"Magickal Beginnings" pulls together all the subjects that will interest wiccans, but which are usually too diverse to be found in one place. Readers who want to go further now have a valuable set of links to excellent texts. (The bibliography at the back runs to 16 pages...) By covering the ceremonial topics as well as looking at themes on the pagan side such as Cernunnos, I think "Wicca: Magickal Beginnings" is going to become a vital part of many wiccans' bookshelves.
10 internautes sur 10 ont trouvé ce commentaire utile 
5.0 étoiles sur 5 Leads the door open for intelligent discussion 27 janvier 2009
Par LunaNoire - Publié sur Amazon.com
Format:Broché|Achat vérifié
These days it is always a delight to read something about the history of Wicca that is appears to be actually researched (and thoroughly at that) and without the usual assumptions and "bitch wars" resulting from hidden agendas and basically sour grapes that unfortunately seems to appear in such books.

Instead of pre-judging Gardner as simply "a silly old man", or even as a bit of a perv, the authors of ths book set about analysing various key aspects within the Wicca belief in an attempt to determine not only possible sources but also connections and reason why - moving beyond the standard "dismissing" everything cos "old Gardner was a bit of a fraud".

As a result of this mature and indepth study, they conclude with not one but THREE possible conclusions, and whilst summarising with their own, leaving it open for the reader to make up their own mind. At the end of day, I guess no one can be 100% sure what Gardner's inspiration, motives etc were .. but the conclusions given are extremely pulsable and offers much thought.

But that is only one aspect of this book - what the authors have also managed to achieve is to offer possibly sources and reasoning behind the inclusion of many aspects of Wicca rituals - such as:
- Where the Drawing Down of Moon came from and its accruate history
- Where Alex Sanders may have gained his inspiration for his circle that contains migher magickal names and symbols
- Where the concept of "Perfect Love and Perfect Trust" came from
- Meanings behind terms such as "watchtowers", the elemental pentagrams, the athame ...

This book was a delight to read as it was not preachy, even at the end. It was apparent that the authors had given much research and thought into this project and presented all the evidence they discovered without forcing their own conclusion down the reader's throat - a conclusion, I should add, that might actually surprise a lot of the "Gardner-bashers".

I would highly recommend this book to anyone, beginner or advanced, interested in Wicca and its possible origins.
5 internautes sur 5 ont trouvé ce commentaire utile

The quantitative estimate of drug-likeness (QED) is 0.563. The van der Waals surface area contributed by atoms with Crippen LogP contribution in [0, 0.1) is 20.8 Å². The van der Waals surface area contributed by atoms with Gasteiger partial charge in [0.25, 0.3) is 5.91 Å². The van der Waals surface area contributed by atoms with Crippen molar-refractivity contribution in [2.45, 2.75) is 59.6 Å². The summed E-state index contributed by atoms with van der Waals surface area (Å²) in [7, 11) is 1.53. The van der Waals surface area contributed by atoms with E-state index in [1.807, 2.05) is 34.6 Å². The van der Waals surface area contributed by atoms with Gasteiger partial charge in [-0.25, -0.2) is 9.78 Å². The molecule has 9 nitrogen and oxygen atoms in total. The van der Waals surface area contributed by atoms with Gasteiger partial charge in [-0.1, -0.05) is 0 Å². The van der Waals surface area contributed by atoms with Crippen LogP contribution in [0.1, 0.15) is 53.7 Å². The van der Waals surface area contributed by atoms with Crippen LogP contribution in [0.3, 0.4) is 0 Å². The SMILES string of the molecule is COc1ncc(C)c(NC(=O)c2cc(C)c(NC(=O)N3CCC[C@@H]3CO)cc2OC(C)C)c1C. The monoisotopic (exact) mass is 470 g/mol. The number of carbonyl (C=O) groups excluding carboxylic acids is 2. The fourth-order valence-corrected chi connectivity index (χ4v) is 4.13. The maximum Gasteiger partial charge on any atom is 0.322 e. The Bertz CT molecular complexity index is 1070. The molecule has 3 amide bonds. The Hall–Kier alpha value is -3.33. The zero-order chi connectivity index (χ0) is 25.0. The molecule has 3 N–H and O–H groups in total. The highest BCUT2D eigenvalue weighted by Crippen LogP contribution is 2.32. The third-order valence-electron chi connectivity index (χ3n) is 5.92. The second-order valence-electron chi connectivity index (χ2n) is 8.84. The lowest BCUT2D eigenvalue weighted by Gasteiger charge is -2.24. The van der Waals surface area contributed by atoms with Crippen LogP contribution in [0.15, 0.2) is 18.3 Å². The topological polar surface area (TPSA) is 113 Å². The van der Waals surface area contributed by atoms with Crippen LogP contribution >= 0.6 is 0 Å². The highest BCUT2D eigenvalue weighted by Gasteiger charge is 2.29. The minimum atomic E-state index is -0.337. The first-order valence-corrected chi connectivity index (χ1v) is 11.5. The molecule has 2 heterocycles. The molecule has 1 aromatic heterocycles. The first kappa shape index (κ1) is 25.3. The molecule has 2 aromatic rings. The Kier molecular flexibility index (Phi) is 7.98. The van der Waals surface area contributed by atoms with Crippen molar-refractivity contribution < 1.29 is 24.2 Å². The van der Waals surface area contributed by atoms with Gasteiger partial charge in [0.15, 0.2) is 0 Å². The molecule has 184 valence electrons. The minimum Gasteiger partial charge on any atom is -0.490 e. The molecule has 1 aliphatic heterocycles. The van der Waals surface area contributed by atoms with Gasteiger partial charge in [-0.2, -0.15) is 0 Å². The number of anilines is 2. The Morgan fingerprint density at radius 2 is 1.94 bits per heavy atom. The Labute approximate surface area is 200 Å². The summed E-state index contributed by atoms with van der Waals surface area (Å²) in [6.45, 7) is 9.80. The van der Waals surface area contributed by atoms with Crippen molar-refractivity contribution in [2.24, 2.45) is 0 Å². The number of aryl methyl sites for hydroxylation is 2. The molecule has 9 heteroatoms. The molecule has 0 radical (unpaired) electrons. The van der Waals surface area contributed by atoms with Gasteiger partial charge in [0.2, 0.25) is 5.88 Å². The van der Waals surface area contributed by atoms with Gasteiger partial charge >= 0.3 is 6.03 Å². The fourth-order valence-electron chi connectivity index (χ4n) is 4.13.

5.0 étoiles sur 5 Interesting and informative research 11 février 2012
Par Mr. H - Publié sur Amazon.com
Format:Format Kindle|Achat vérifié
As an avid reader of religious history, finding good books on the beginnings of modern religions, or the modern expression of older religions, is a great deal more difficult than literature on those systems that go back centuries. Counting the number of good, historical authors on the phenomena of modern paganism does not require me to take off my shoes. Both David and Sorita are among those authors I'd count as worth reference sources for modern paganism and Wicca, along with Hutton and Heselton, and I hope they do not mind me including them with those two highly respected scholars in this field.

Most of the practitioners of Wicca I have met and discussed religion with do not say much about what they believe and practice, explaining that much of their belief system is highly personal and 'oathbound.' Somehow the authors manage to walk the fine line between respecting the wishes of those who practice in the way Dr. Gardner did, and the demands of historical research and accuracy.

As many of older generation pass beyond the veil, works like this will be a valuable insight into the thoughts and reasons behind the practice of a religion that might otherwise be lost to future historians.
4 internautes sur 4 ont trouvé ce commentaire utile 
5.0 étoiles sur 5 Finally! 28 mars 2014
Par Saya Leland - Publié sur Amazon.com
Format:Format Kindle|Achat vérifié
A well researched, engaging discussion on the true origins of Wicca. If I were to teach a university class on Wicca and modern witchcraft, this would definitely be one of the required texts.

D'Este and Rankine explore the basics of traditional Wicca from a historical perspective, focusing not only on Gardener and Crowley, but centuries' worth of literature, theology, and lore. They are almost scientific in evaluating material and the conclusions reached therein, and ultimately arrive at a plausible, workable theory regarding the origins of Wicca.

This is a book that a lot of witches have been waiting for!